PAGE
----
Once in the field Dave identified two flowers:
Dave also noted the Picris that was scattered along the path. He pointed out the rough leaf with its bristles.
We came upon several Evening Primrose stems. Dave mentioned how these stiff stems broadcast the seeds when the wind blows.
There were still several Queen Anne's lace plants gracing the fields. Dave mentioned that this plant is often referred to as wild carrot.
Along the path into the woods Dave drew our attention to two different types of galls.
Also along the path Dave showed us ground cherry, which I call Chinese lantern, rose hips, wild basil and burdock.
According to Dave wild basil is a member of the mint family. He had us feel the square stems and touch the asymmetrical leaves.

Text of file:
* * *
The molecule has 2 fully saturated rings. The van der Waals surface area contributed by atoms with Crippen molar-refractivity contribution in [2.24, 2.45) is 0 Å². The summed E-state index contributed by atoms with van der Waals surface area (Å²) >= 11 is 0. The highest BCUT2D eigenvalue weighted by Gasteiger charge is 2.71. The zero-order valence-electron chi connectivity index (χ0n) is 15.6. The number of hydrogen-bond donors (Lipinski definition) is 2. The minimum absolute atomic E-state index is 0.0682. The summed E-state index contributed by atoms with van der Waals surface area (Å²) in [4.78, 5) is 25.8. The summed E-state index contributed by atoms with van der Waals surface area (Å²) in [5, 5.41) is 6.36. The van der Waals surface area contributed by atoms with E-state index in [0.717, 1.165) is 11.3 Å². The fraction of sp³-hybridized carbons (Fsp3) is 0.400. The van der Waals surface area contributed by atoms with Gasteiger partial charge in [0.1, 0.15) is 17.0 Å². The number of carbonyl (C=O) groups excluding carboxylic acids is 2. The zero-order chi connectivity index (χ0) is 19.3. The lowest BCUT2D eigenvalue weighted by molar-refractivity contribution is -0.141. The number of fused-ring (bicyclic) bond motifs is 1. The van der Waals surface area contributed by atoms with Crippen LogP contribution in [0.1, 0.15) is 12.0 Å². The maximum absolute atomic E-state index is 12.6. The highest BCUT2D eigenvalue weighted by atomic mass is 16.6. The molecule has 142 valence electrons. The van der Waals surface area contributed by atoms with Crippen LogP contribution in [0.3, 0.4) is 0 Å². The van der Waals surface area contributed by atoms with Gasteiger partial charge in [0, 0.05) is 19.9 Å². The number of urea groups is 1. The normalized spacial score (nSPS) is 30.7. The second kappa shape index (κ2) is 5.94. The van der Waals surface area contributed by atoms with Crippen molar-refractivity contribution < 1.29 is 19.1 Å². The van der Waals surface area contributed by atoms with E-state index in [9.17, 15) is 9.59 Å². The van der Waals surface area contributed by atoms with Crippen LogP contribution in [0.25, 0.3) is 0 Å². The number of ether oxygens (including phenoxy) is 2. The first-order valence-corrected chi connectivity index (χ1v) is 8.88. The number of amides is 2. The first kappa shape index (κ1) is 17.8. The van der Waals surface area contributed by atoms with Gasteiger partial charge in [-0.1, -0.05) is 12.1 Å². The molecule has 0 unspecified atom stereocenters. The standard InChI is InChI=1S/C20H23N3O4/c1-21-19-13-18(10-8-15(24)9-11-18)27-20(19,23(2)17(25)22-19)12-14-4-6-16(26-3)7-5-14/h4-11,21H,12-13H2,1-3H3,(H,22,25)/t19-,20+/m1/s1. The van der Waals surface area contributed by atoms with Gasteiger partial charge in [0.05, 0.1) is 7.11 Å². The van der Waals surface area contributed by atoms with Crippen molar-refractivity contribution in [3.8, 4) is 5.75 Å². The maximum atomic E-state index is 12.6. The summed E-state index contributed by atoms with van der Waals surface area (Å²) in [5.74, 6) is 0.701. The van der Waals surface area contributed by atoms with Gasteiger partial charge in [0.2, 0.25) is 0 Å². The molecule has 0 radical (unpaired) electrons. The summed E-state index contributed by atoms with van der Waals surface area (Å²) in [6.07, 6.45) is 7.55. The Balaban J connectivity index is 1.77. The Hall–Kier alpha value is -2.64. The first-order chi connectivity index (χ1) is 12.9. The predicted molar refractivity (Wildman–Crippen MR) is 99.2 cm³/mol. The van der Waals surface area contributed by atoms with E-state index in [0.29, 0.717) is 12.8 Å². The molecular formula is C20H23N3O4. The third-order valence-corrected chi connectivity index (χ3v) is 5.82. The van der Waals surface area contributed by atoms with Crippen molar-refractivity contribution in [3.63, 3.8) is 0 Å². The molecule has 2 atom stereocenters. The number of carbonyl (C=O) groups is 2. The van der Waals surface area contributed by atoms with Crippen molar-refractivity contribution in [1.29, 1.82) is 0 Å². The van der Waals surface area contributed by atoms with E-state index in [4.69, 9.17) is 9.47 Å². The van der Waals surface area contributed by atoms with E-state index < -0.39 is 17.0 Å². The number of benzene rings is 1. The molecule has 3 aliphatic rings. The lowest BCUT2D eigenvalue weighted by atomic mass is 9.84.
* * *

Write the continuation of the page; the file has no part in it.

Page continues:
Dave had us flip our binoculars and examine the burdock. There in the lens one could see the tiny hooks covering the surface of the burr. Dave then related the story of how Swiss engineer, George de Mestral, used the this information to develop Velcro.
Once in the woods Dave noted a Hackberry tree with its distinctive corky ridges and small wart-like bumps.
Then we came up to one of my favorite trees - the Wolf Tree.
Due to time restraints we did not continue down the trail.